Sue Viskovic, principal of Elixir Consulting, has been asking Australian advisers: what is the right price for advice? The answer, of course, depends on who you’re talking to but as the Perth-based Viskovic has discovered – if you ask enough people some common themes emerge.
Viskovic set herself the task of conducting in-depth interviews with advisers in approximately 30 businesses around Australia, with a goal of compiling an industry-wide picture of how financial planners charge for what they do.
“The general assumption is that advisers charge an ongoing fee of about one percent of assets under management,” she says. “But there’s no research to back that up.”
Viskovic says she is actively seeking the "thought leaders" in practice management, to ensure that the results don’t hinge on “a large number of similar, ‘old-style’ models”.
“Many advisers have expressed the desire for this information, not only to see where their ‘price’ fits in the market – but also to keep them abreast of the different methods/philosophies that are used,” she says.
Her research is not quite complete but Viskovic, who is scheduled to present the results to date at this year’s Financial Planning Association conference, has gathered enough data to draw a fascinating picture of an industry in transition.
While she is keen to avoid adding more fuel to the ‘fees versus commissions’ debate, Viskovic sees the industry moving towards a fee-for-service model. However, she says that the issue is more about making sure clients understand exactly what services they are buying and how much they cost as opposed to the actual payment mechanisms.
Viskovic says that an important feature of any fee-for-service offering is that the advisers, not the product manufacturers, decide the price. “More and more advisers are finding they want to set their own pricing rather than just take whatever the fund managers decide to give them in inbuilt commissions,” she says.
To date, her study has revealed many different models being adopted by financial planners as they seek to gain control of pricing; but some themes have emerged. For example, Viskovic says those advisers who have successfully moved to a “pure” fee model have been very specific about the kind of clients they want to service. Also she says that about 90 percent of the advisers in her study who have switched to a fee model used an external party to help them through the process.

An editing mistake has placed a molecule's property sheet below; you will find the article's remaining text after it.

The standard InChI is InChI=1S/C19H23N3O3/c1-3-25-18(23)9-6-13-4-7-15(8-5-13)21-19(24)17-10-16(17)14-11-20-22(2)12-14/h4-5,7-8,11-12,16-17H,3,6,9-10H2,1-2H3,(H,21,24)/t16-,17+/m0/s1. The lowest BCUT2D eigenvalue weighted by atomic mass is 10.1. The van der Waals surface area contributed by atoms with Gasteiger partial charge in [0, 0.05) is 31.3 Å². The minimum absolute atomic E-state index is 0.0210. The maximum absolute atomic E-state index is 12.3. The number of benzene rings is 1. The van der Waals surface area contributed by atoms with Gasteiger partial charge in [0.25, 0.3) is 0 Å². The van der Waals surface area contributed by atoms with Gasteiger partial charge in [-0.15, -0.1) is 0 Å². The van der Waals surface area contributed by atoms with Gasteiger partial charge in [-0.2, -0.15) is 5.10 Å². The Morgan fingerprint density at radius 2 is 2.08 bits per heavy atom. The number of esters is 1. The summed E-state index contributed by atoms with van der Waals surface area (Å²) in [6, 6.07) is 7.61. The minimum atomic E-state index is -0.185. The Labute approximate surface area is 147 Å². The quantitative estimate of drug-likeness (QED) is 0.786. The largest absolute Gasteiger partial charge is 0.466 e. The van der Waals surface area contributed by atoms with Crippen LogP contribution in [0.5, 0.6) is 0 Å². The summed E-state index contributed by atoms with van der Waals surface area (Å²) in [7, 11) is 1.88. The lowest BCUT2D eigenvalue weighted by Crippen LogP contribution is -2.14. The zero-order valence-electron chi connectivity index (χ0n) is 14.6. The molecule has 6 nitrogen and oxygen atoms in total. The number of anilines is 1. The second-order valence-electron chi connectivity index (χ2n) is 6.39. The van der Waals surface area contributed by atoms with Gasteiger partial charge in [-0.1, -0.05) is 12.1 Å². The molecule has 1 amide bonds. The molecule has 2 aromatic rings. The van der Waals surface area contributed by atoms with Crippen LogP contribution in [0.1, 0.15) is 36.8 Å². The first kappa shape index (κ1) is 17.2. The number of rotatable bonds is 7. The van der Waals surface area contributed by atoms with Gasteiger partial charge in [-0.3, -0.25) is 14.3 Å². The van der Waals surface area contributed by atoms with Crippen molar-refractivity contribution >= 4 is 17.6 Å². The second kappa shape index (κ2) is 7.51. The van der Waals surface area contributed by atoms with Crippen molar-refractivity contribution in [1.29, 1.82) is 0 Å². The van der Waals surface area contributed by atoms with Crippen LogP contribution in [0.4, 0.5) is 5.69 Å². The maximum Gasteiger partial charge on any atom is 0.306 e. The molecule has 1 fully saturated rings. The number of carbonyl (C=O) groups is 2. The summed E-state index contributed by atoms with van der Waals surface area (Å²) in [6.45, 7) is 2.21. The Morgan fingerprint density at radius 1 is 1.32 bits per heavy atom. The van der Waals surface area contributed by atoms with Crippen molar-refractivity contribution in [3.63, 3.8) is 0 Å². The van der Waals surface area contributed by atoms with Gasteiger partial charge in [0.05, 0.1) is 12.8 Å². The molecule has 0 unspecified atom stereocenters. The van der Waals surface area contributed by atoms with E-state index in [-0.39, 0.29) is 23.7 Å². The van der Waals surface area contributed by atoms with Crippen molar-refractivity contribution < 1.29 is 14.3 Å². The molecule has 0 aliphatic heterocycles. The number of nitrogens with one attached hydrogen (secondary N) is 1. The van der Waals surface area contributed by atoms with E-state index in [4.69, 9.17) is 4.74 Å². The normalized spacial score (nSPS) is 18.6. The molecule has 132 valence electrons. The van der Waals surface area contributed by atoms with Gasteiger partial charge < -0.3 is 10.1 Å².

The Value of Service
Viskovic is also finding results which seem to debunk the received wisdom that fee-for-service only works with high net worth clients. She says that many of the advisers she has researched have instituted a fee model for ‘wealth creators’ – mainly high income clients who haven’t yet built up substantial assets. In the case of these wealth accumulators, Viskovic finds that advisers are charging a flat fee, or variations of that which may involve a “matrix” of charges, depending on what services the clients use.
“Many advisers are trying to link their fees to ‘value’ rather than service,” Viskovic says. Although it can be tricky to define ‘value’, she says it includes a mixture of quantitative measurements as well as some of the more “intangible” benefits of advice that financial planners often don’t consider in their pricing models.
“The one thing I’ve discovered that does not work is charging an hourly rate,” Viskovic says. “I’ve spoken to a couple of planners who were fiercely fee-driven: they didn’t want to charge commissions, they didn’t want to be linked to assets. So they started out at an hourly rate but they found their profitability dropped and they weren’t able to service their clients properly and the value of their businesses dropped.”
However, when calculating how much they should charge for advice, most advisers begin with an hourly rate. Viskovic has found that rate varies from practice to practice, ranging from $220-330 per hour.
The final results of Viskovic’s research are due to be published in the middle of next year.